Over the years honey has become an essential part of a daily ritual for many. An advocate for all things healthy, Mumbai-based Yoga instructor, Nupur Biswas, needs honey right at the start of her day. Her morning ritual of drinking lukewarm water with a squeeze of lime and some honey helps flush out toxins in the body. “While I start my day with honey, I also use it occasionally to drive away a cold. Turmeric + honey + ghee helps soothe a sore throat and provides much needed relief, she explains.

Healing touch
Tushita Dabir, a hands-on mom to two kids, uses honey as part of her first aid kit. "We always have honey at home. You can use honey on low-grade burns. Its antibiotic and anti-inflammatory properties quicken the healing process," she tells us. 

The healing properties of honey nourish our skin too. Media professional Trupti Kanade has amla and ginger puree with honey every morning because “It helps to keep allergies away.” Journalist Dhara Vora prefers to apply the honey to her skin rather than consume it. “Massage your face with honey. You can apply it directly. Follow it up with an ice rub because honey is a natural moisturizer. It has humectant qualities that help in both attracting water and retaining it within the skin.

Skin deep
Honey can also work miracles on your skin when mixed with some other basic ingredients from your kitchen. Here are 7 packs you can easily whip up at home.

Pack 1 - courtesy Shraddha Singh, Bhopal
To moisturise and cleanse the skin - mix curd, honey, and a few drops of lemon. 

Pack 2 - courtesy Shraddha Singh, Bhopal
For a quick fix way to rejuvenate your skin - mix besan, turmeric powder, honey, milk, and coffee.

Pack 3 - courtesy Shraddha Singh, Bhopal
To nourish tired skin, mix sandalwood powder, turmeric powder, lemon juice, rose water and honey.
Note: Leave the pack on for 15-20 minutes and rinse. You can use this pack once a week)

Pack 4 - courtesy Smitha Menon, Mumbai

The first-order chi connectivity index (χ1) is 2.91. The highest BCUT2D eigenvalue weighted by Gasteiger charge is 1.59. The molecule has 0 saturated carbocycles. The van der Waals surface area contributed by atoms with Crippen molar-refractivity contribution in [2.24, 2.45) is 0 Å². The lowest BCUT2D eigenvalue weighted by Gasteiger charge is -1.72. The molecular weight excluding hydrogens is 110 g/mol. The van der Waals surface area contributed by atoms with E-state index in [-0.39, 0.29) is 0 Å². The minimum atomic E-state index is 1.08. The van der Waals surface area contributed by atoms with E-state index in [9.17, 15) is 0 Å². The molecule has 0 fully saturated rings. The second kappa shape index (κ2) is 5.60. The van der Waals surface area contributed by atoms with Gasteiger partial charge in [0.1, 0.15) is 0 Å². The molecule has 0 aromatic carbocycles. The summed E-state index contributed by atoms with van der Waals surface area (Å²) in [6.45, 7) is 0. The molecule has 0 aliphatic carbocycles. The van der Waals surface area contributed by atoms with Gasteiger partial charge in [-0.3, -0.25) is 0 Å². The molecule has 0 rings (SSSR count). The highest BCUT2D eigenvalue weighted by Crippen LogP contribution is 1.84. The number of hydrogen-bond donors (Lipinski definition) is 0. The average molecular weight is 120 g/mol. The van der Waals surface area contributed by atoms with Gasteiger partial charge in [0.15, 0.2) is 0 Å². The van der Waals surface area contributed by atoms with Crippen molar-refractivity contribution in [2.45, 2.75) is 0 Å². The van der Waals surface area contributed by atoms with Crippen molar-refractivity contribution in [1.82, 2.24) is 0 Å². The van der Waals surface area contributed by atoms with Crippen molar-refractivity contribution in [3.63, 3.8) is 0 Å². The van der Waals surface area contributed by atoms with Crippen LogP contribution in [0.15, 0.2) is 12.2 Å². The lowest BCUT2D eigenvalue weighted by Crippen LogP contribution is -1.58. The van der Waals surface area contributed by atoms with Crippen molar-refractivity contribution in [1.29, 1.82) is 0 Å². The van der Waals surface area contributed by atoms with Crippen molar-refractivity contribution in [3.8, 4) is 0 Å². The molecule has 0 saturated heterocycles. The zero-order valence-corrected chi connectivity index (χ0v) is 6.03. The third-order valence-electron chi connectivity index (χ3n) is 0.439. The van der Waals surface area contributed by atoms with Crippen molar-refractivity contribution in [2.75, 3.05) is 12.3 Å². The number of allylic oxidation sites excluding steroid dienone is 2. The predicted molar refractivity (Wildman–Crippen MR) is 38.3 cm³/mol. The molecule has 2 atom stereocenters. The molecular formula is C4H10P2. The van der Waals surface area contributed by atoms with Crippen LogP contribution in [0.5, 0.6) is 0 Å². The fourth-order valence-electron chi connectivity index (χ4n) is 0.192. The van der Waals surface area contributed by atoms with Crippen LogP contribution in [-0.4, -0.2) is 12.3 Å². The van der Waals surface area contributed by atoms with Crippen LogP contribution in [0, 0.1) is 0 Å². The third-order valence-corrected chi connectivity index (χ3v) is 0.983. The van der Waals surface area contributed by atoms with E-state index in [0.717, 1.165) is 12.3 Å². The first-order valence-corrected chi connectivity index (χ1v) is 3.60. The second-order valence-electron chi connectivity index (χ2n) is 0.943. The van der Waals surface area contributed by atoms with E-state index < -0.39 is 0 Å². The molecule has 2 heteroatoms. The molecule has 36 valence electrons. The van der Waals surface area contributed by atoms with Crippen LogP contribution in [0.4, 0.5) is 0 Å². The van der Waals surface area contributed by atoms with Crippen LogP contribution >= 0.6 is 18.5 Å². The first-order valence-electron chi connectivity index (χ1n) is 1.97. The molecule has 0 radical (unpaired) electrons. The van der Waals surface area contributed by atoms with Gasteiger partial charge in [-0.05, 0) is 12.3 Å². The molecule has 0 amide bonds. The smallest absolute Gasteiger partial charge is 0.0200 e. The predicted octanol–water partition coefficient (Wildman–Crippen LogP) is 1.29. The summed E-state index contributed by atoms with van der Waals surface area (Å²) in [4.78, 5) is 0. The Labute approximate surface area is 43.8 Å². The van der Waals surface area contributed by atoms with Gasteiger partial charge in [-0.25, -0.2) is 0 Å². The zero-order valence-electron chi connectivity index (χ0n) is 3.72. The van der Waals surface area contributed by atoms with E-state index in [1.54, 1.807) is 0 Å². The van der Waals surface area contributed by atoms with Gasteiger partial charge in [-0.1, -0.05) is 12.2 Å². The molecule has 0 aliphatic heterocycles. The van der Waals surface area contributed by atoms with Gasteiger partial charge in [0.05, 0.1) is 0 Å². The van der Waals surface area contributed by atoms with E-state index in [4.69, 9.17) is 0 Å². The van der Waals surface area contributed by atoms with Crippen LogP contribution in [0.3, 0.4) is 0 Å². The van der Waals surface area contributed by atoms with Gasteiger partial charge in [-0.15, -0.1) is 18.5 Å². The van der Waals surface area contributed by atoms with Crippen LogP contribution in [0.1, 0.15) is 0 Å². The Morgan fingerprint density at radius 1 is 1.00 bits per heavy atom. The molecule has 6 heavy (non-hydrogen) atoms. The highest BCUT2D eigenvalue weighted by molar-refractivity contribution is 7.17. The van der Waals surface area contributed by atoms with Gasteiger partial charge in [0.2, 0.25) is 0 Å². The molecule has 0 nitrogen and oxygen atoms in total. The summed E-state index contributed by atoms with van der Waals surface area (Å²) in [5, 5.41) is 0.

To clear blemishes over time  - mix 1/2 tsp kasturi manjal  (wild turmeric)+ rose water + honey + dried orange peel powder and apply it for 10 mins at the least  (can keep it on for upto an hour at the max)

Pack 5- courtesy Zankhna Shah, Coimbatore 
A simple two-ingredient pack with honey and lime can be very effective.  Honey moisturizes and stops new acne from forming, and lemon juice kills the acne-causing bacteria.
Note: Leave it on for 20 minutes and rinse

Pack 6 - courtesy Nupur Biswas, Mumbai 
Honey + besan + curd + lime juice is an easy and effective face pack to help with brightening, toning, and glow.
Note: Leave it on for 15- 20 minutes and rinse

Pack 7 - courtesy Team Little Local
Honey also makes for excellent scrubs to exfoliate your skin when mixed with either sugar or coffee powder.

Make sure you get only the purest honey and then indulge yourself set off on a happy and fulfilling journey of guilt-free self-care. 

To buy pure honey, directly from a community of 600 beekeepers, who live in the pristine mountains of Uttarakhand, please click here!

About the Author: Suprita Mitter is a storyteller at heart and luckily one by the virtue of her work as well. She truly believes that we are who we are because of our stories and that's what people remember us for. Her favourite way to find stories that she wants to tell is discovering them accidentally on her travels - through people, folklore, food, and art.